# Introduction to mathematical rules

There are 3 kinds of rules:

- Backforward: a predicate is transformed into zero, one or more (simpler) predicates
- Forward: 1 or more new hypotheses are generated
- Rewriting: a predicate or expression is rewritten

*Rules are generic*. Wildcards (1-letter identifiers) are used to denote any identifier.

For example, the predicate aa+bb+cc <= dd + ee matches with the following formulas:

*x <= y*where*x = aa+bb+cc*and*y = dd+ee**x+y <= z*where*x = aa+bb*,*y=cc*and*z=dd+ee*

*Rules container is THEORY*

Their general form is

- either A => B (the => symbol is a separator between sequents, not the logical implication)
- or B

B is the predicate that should match with the goal.

A (optional) is a list of conditions C (guards) and sub-goals G.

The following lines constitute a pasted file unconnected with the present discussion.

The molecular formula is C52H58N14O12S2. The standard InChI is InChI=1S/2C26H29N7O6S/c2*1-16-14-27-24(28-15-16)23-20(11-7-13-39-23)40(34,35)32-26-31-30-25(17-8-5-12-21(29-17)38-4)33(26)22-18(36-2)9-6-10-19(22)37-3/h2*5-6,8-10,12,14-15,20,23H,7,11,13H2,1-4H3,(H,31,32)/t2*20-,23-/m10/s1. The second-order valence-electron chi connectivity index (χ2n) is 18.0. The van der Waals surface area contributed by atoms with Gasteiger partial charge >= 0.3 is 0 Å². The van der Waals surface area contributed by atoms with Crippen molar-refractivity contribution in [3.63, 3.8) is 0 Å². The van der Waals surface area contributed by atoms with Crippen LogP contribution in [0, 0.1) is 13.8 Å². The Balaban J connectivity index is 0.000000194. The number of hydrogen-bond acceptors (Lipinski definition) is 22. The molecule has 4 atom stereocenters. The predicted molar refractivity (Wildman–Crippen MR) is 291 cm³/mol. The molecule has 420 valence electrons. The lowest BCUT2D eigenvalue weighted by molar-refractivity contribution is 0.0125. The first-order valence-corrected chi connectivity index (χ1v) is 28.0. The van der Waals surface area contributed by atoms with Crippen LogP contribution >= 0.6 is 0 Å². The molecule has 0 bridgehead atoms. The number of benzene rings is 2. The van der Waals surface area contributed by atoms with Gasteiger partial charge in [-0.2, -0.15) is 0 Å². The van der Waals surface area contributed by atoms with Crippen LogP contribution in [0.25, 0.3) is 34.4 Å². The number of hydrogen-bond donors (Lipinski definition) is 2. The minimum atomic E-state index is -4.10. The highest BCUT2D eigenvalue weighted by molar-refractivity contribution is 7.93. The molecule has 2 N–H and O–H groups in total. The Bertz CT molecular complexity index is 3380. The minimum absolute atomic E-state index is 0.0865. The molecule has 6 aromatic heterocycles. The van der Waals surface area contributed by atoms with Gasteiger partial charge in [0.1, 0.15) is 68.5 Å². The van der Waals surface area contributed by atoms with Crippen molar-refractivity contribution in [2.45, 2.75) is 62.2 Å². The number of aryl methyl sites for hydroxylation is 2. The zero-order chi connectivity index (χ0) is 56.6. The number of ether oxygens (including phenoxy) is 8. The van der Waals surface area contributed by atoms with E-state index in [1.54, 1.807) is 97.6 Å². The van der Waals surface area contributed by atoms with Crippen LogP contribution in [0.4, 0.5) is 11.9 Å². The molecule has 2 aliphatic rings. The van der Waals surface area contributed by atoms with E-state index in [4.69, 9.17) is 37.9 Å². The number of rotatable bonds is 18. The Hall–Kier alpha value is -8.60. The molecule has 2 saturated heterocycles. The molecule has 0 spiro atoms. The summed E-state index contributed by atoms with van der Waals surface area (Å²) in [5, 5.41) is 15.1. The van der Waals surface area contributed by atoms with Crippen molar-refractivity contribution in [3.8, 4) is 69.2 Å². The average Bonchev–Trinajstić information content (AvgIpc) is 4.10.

The proof of B is then replaced by the proof of G if C is true, namely C & G => B

Examples:

The rule is applied without condition:

The rule is applied if the guards hold (binhyp(H)is successful if H is an hypothesis):

Their general form is A & B => C

A is an hypothesis that has been generated

B is made of guards (D) and sub-goals (G)

C is a (list of) hypothesis to generate

If D is true and G proved then C is added to hypotheses

Their general form is C & G => A == B

A is the predicate or expression to rewrite in B

C are conditions

G are sub-goals

If C is true and G proved the A is rewritten in B

Last modified 9mo ago